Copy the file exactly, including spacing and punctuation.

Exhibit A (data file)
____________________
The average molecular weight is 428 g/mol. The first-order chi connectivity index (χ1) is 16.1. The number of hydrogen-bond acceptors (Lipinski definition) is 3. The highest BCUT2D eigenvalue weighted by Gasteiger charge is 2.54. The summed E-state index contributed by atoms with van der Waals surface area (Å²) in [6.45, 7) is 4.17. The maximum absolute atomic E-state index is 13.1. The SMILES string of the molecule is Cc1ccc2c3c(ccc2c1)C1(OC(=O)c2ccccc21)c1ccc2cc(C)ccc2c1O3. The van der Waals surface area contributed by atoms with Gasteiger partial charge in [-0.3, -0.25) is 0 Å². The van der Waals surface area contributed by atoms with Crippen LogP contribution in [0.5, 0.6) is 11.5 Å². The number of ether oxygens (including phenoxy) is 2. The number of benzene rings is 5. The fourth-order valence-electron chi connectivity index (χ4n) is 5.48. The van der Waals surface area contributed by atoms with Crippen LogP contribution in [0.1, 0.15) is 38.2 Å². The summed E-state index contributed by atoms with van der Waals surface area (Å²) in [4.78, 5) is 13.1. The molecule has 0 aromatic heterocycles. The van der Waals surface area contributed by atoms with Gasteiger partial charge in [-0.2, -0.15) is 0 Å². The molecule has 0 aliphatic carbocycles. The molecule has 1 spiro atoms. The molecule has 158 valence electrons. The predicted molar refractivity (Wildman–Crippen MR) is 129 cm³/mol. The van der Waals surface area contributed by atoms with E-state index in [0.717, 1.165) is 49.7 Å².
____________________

The average molecular weight is 428 g/mol. The first-order chi connectivity index (χ1) is 16.1. The number of hydrogen-bond acceptors (Lipinski definition) is 3. The highest BCUT2D eigenvalue weighted by Gasteiger charge is 2.54. The summed E-state index contributed by atoms with van der Waals surface area (Å²) in [6.45, 7) is 4.17. The maximum absolute atomic E-state index is 13.1. The SMILES string of the molecule is Cc1ccc2c3c(ccc2c1)C1(OC(=O)c2ccccc21)c1ccc2cc(C)ccc2c1O3. The van der Waals surface area contributed by atoms with Gasteiger partial charge in [-0.3, -0.25) is 0 Å². The van der Waals surface area contributed by atoms with Crippen LogP contribution in [0.5, 0.6) is 11.5 Å². The number of ether oxygens (including phenoxy) is 2. The number of benzene rings is 5. The fourth-order valence-electron chi connectivity index (χ4n) is 5.48. The van der Waals surface area contributed by atoms with Crippen LogP contribution in [0.1, 0.15) is 38.2 Å². The summed E-state index contributed by atoms with van der Waals surface area (Å²) in [4.78, 5) is 13.1. The molecule has 0 aromatic heterocycles. The van der Waals surface area contributed by atoms with Gasteiger partial charge in [-0.2, -0.15) is 0 Å². The molecule has 0 aliphatic carbocycles. The molecule has 1 spiro atoms. The molecule has 158 valence electrons. The predicted molar refractivity (Wildman–Crippen MR) is 129 cm³/mol. The van der Waals surface area contributed by atoms with E-state index in [0.717, 1.165) is 49.7 Å².